Monday, 10 October 2016

An Odyssey to Odda's Chapel and the Priory Church of St Mary, Deerhurst

Finding myself at a loose end on the north side of Gloucester for a couple of hours yesterday morning, I took myself nine miles up the road to Deerhurst, somewhere I've wanted to visit for some time on account of its brace of Saxon Churches. Yes, two Saxon churches within spitting distance of each other. Brilliant.

First stop, Odda's Chapel, which Earl Odda, a relative of King Edward the Confessor, had built for the benefit of the soul of his brother, Ælfric, who died nearby in 1053. 


Dedicated in 1056, it was incorporated into a 16th or early 17th century farmhouse, its nave being turned into a kitchen and its chancel a bedroom. Like St Laurence's, the Saxon church in Bradford-on-Avon, it was only in the second half of the 19th century that it was 'rediscovered' and separated from the farmhouse, itself an impressive historic building.  



A Saxon flower arrangement


This is a copy of the original stone with the dedication inscription that is now held in the Ashmolean in Oxford. It was discovered in 1675, entangled in the roots of a nearby apple tree which was blown down in a storm.  

‘Earl Odda ordered this royal hall to be built and dedicated in honour of the Holy Trinity for the soul of his brother Ælfric, taken up from this place. Ealdred was the bishop who dedicated the building on the second day before Ides of April in the fourteenth year of the reign of Edward, king of the English’



Odda's Chapel is just the sort of church I love - a small, dark, rural place of worship. Having found St Laurence's deeply affecting, I was expecting a tidal wave of history crash down on me, but - oddly - I didn't feel it.  


My chief presentiment - because I've decided you can have a presentiment about the past - was that cows had probably been kept in there at some point. 
On to the Priory Church of St Mary, which is 300 years older than Odda's Chapel, its contruction having commenced by at least 800AD, and possibly during the late 6th century.   
If what we know of the history of the church is anything to go by, Deerhurst was an important site in the territory of the Saxon Hwicce, a subkingdom of Mercia. Excavations have uncovered remains of the Saxon monastery, with 7th century burial remains.  


I was captivated by these very much more modern headstones in the churchyard, a full millennium older.  



Although tucked away in a village, St Mary's is an important church and knows it. What's more, it was full of wedding flowers from the previous day and bustling parishioners arranging homely-looking apples and small, decorative pumpkins ready for the Harvest Festival, which was due to start presently.
I knew I was going to have to be quick ... 
... so I was startled to feel the weight of centuries - all those lives! - settle on my chest and in the base of my throat. By the time the vicar came over to ask me to stay to the service, I was overwhelmed to the point of tears. She probably thought I was a bit bonkers. 
Small chapel at the end of the north aisle - herringbone stonework, a tomb chest and tomb slabs and brasses on the floor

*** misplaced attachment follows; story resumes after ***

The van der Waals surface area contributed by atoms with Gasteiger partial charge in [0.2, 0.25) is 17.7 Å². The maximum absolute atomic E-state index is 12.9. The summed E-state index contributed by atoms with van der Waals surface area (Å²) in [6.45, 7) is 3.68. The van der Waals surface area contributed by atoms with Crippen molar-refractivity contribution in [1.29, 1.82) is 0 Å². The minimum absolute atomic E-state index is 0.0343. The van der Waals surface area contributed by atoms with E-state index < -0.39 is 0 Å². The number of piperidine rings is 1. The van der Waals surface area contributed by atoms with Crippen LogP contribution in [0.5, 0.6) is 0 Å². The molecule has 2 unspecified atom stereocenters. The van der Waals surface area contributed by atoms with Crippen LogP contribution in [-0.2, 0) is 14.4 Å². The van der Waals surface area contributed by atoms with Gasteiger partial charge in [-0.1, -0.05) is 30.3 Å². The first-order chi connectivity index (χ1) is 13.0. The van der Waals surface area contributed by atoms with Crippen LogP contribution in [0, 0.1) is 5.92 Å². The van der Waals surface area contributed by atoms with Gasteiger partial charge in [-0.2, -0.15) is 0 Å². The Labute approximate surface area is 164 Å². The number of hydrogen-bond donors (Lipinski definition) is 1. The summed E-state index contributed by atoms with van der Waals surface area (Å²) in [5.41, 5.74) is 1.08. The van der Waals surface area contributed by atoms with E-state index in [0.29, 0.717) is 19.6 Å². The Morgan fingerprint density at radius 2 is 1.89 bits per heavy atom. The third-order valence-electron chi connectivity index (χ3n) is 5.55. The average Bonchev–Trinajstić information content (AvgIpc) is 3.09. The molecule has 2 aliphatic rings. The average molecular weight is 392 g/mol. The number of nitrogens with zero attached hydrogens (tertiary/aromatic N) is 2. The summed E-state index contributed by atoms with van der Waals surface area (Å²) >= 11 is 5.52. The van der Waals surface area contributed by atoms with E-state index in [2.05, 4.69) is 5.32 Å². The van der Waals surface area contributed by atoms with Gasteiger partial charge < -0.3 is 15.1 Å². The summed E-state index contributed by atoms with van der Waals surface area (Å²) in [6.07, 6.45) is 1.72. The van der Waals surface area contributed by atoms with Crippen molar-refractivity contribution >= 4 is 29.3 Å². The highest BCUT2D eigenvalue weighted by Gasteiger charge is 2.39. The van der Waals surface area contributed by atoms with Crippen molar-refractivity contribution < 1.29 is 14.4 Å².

The church chest dating from 1674
The west wall of the nave with its high, double-headed window
One of the beast heads now on either side of the inner door but which would have originally flanked the outer door
Nave capital c 1200
Mediaeval stained glass in the west window of the south aisle
Carving of the Virgin with child, early 9th century
And then there's the font. 'Discovered' - like so many others - being used as a trough in the field over 100 years ago, it is acknowledged as the finest Saxon font in existence, being carved from a single block of limestone with a spiral decoration.

I want to go back and study it when it isn't all lit up. 
A mysterious sign saying 'To the Angel' took me around the outside of the church to the ruined 9th century apse, high on the remaining wall of which ... 
... is this Saxon carving.

Saxon herringbone stonework
A reminder of how close we are to the border with Wales
Back in the churchyard, nature bestowed her own harvest upon me - conkers from a horse chestnut and high above, six ravens having a natter. Here are three of them, the others being barely visible in cloud. 

I'd noticed that the footpath through the churchyard was on top of what looked like a modern dyke. There were floodgates too, between the two churches, and a couple of depthmarkers. I decided to see how close the culprit was.

On the way to the river I passed this oak with the perfect writing room and a desire path leading towards it.  

And there, one field away, was the River Severn, strangely dark despite the beautiful October sun, as if it already has some tricks up its long, barely wrinkled sleeve.   




2 comments:

  1. I visited Odda's Chapel after Tewkesbury Medieval Reenactment this year, it's only down the road. Great post, really sums the place up, thanks.

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    1. Thanks, Vicki. I'm definitely inclined to go back there before long, on a day when there are fewer people about.

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